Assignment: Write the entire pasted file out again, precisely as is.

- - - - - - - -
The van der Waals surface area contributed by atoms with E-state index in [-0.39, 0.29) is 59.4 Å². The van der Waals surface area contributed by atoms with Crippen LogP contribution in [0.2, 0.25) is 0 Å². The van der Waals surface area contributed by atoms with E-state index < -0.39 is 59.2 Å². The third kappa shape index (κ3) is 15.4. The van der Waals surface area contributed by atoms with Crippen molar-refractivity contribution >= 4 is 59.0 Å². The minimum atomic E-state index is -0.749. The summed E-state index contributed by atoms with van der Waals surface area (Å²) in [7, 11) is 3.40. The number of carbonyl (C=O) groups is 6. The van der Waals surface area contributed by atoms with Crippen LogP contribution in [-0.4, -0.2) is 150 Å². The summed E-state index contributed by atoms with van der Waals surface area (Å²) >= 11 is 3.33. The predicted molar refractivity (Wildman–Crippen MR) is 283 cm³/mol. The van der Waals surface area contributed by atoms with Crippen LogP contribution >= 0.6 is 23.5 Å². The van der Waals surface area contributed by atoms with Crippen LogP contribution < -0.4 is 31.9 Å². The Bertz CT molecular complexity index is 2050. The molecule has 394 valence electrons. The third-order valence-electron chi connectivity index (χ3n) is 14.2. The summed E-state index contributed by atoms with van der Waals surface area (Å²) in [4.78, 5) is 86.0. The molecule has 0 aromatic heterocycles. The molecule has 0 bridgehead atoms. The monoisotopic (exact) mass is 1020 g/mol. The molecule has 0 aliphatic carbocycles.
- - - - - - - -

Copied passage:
The van der Waals surface area contributed by atoms with E-state index in [-0.39, 0.29) is 59.4 Å². The van der Waals surface area contributed by atoms with Crippen LogP contribution in [0.2, 0.25) is 0 Å². The van der Waals surface area contributed by atoms with E-state index < -0.39 is 59.2 Å². The third kappa shape index (κ3) is 15.4. The van der Waals surface area contributed by atoms with Crippen molar-refractivity contribution >= 4 is 59.0 Å². The minimum atomic E-state index is -0.749. The summed E-state index contributed by atoms with van der Waals surface area (Å²) in [7, 11) is 3.40. The number of carbonyl (C=O) groups is 6. The van der Waals surface area contributed by atoms with Crippen LogP contribution in [-0.4, -0.2) is 150 Å². The summed E-state index contributed by atoms with van der Waals surface area (Å²) >= 11 is 3.33. The predicted molar refractivity (Wildman–Crippen MR) is 283 cm³/mol. The van der Waals surface area contributed by atoms with Crippen LogP contribution >= 0.6 is 23.5 Å². The van der Waals surface area contributed by atoms with Crippen LogP contribution < -0.4 is 31.9 Å². The Bertz CT molecular complexity index is 2050. The molecule has 394 valence electrons. The third-order valence-electron chi connectivity index (χ3n) is 14.2. The summed E-state index contributed by atoms with van der Waals surface area (Å²) in [4.78, 5) is 86.0. The molecule has 0 aromatic heterocycles. The molecule has 0 bridgehead atoms. The monoisotopic (exact) mass is 1020 g/mol. The molecule has 0 aliphatic carbocycles.